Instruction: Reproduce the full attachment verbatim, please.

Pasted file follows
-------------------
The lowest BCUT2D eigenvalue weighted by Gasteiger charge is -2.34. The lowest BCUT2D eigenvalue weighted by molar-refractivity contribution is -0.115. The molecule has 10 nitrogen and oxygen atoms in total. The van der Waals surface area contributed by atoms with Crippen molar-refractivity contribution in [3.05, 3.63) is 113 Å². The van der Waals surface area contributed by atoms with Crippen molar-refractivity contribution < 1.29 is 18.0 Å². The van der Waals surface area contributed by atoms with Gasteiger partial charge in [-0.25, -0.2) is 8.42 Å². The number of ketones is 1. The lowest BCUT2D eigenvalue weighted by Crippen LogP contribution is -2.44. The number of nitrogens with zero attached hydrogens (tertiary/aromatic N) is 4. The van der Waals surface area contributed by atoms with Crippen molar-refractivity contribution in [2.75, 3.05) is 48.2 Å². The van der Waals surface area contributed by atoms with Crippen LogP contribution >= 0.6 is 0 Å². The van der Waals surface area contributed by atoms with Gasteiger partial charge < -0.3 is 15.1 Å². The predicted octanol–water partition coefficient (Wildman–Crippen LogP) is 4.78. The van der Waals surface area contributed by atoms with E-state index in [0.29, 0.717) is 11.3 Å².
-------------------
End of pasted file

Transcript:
The lowest BCUT2D eigenvalue weighted by Gasteiger charge is -2.34. The lowest BCUT2D eigenvalue weighted by molar-refractivity contribution is -0.115. The molecule has 10 nitrogen and oxygen atoms in total. The van der Waals surface area contributed by atoms with Crippen molar-refractivity contribution in [3.05, 3.63) is 113 Å². The van der Waals surface area contributed by atoms with Crippen molar-refractivity contribution < 1.29 is 18.0 Å². The van der Waals surface area contributed by atoms with Gasteiger partial charge in [-0.25, -0.2) is 8.42 Å². The number of ketones is 1. The lowest BCUT2D eigenvalue weighted by Crippen LogP contribution is -2.44. The number of nitrogens with zero attached hydrogens (tertiary/aromatic N) is 4. The van der Waals surface area contributed by atoms with Crippen molar-refractivity contribution in [2.75, 3.05) is 48.2 Å². The van der Waals surface area contributed by atoms with Crippen LogP contribution >= 0.6 is 0 Å². The van der Waals surface area contributed by atoms with Gasteiger partial charge < -0.3 is 15.1 Å². The predicted octanol–water partition coefficient (Wildman–Crippen LogP) is 4.78. The van der Waals surface area contributed by atoms with E-state index in [0.29, 0.717) is 11.3 Å².